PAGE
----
Wicked Curve: The Life and Troubled Times of Grover Cleveland Alexander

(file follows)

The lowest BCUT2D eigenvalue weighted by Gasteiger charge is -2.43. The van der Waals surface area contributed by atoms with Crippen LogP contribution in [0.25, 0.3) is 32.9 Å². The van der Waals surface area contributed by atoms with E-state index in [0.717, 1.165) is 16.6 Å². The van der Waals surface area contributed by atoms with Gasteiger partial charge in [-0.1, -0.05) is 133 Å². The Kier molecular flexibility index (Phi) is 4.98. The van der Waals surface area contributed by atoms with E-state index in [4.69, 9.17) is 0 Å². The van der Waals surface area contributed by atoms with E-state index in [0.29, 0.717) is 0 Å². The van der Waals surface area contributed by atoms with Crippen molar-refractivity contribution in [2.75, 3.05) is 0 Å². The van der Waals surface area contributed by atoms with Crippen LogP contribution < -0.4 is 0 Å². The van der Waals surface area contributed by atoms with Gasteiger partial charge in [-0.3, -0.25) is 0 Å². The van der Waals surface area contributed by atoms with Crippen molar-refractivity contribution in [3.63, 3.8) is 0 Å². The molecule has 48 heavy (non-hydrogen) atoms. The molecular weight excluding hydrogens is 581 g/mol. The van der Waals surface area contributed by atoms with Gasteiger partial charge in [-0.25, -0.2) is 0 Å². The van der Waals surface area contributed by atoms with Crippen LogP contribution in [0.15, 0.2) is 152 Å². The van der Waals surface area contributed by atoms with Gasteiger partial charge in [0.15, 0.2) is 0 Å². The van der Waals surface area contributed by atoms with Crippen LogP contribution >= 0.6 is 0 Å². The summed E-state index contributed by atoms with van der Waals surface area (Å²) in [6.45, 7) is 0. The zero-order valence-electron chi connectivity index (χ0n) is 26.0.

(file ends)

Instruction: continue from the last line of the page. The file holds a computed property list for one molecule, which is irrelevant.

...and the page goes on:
When in 1911 Phillies pitcher Grover Cleveland Alexander set the National League record for wins by a rookie (28), it was a sign of things to come. Alexander went on to win 373 games over his 20–year career, the third highest total in major league history, and he would lead the league in ERA four times, shutouts seven times, complete games six times, and wins six times. But he also became a deeply troubled man. After the Shell-Shocked pitcher returned from World War I, he would battle alcoholism, epilepsy, and personal demons that damaged his reputation and proved disastrous for his life outside of baseball. This biography sheds new light on the pitcher and the man, focusing on Alexander’s personal life, especially his complex relationship with his wife, Aimee, as well as their marriages and divorces. His Hall of Fame career, wartime service, and long decline are also documented.
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